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TaiShang

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Ritual held at Mausoleum of Genghis Khan
(chinadaily.com.cn)

Updated: 2017-04-21


A sacred ritual was held at the Mausoleum of Genghis Khan in Ejin Horo Banner on April 17, gathering hundreds of Mongolian people to worship and pray for favorable weather and family prosperity.

Tributes offered by the Mongolian people included hada (pieces of silk cloth used as a greeting gift), mutton, and butter.

The ritual for Genghis Khan, celebrated on the 21st day of the third lunar month of the Chinese calendar, was listed as a national intangible cultural heritage in 2006.



A Mongolian man offers milk in tribute during the ritual at the Mausoleum of Genghis Khan in Ejin Horo Banner, Inner Mongolia autonomous region on April 17. [Photo/Xinhua]


A visitor kneels before a white horse to pray for happiness at the Mausoleum of Genghis Khan in Ejin Horo Banner on April 17. [Photo/Xinhua]


A bird‘s-eye view of the Mausoleum of Genghis Khan in Ejin Horo Banner on April 17. [Photo/Xinhua]

***

Desertification control along railway route
By Zhao Xiao (chinadaily.com.cn)
Updated: 2017-03-14


Workers fasten sand grids near the Linhe-Ceke railway on March 6. [Photo/Xinhua]

Hundreds of staffers from Hohhot Railway Station worked on controlling desertification along the Linhe-Ceke railway in sparsely-populated deserts.

Sand-control measures focus on engineering and biological projects including building sand grids, digging sand ditches, planting drought-tolerant eremophyte, and embedding branches as sand-preventing barriers.

Trains shuttle from Linhe in Bayannur to Ceke in Alxa League, traveling across the Ulanbuh Desert and Badain Jaran Desert.

Since it began running in 2009, the Linhe-Ceke railway has suffered a lot from being buried by sand several times.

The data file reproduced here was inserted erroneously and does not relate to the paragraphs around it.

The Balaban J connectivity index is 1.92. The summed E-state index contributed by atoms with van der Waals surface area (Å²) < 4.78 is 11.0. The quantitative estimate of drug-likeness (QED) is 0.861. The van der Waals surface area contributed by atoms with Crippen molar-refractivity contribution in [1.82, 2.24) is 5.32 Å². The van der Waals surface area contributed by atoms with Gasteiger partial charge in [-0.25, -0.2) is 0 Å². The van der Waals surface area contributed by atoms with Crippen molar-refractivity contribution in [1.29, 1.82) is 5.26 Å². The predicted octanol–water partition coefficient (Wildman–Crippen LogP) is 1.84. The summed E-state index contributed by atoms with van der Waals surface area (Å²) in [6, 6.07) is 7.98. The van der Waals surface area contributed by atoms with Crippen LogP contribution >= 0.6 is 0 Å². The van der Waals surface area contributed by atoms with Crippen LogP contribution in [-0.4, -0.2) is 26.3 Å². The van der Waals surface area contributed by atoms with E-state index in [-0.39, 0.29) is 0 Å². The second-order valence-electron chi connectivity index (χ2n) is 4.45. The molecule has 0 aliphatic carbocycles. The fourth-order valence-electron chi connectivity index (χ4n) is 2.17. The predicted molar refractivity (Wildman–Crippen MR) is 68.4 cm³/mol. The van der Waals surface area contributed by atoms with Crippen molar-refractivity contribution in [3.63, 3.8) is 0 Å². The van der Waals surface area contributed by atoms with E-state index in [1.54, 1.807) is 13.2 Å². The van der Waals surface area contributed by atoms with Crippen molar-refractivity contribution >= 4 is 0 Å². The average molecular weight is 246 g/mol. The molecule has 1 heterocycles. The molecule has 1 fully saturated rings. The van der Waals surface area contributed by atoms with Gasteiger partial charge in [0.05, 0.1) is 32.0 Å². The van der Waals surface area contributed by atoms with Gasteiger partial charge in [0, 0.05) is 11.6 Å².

To handle the shifting desert, Hohhot Railway Station employed hundreds of workers to use scientific methods to control the distribution of sand along the route.


Workers clean sand-covered railroad tracks on March 7. [Photo/Xinhua]



Sand-control grids along the railway help keep the desert in place. [Photo/Xinhua]


Workers check sand barriers built along the train route on March 7. [Photo/Xinhua]


A photo taken on March 6 shows a bird's-eye view of sand-prevention projects. [Photo/Xinhua]
 

TaiShang

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Thousands sent to fight new forest fire in Inner Mongolia
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Firefighters battle a blaze in the Greater Hinggan Mountains in the Inner Mongolia autonomous region on Tuesday.Zhang Shaolin / For China Daily


A second big fire broke out in China's largest forest in the Greater Hinggan Mountains on the same day a cross-border fire from Russia was extinguished.

The fire broke out at 12:15 pm on Tuesday in the Beidahe forest in the Inner Mongolia region. More than 8,300 firefighters are working to extinguish the blaze, according to regional fire authorities.

By press time, the fire had engulfed about 50 square kilometers of forest. The firefighters - 2,590 of whom are armed police officers - and 12 helicopters have been sent.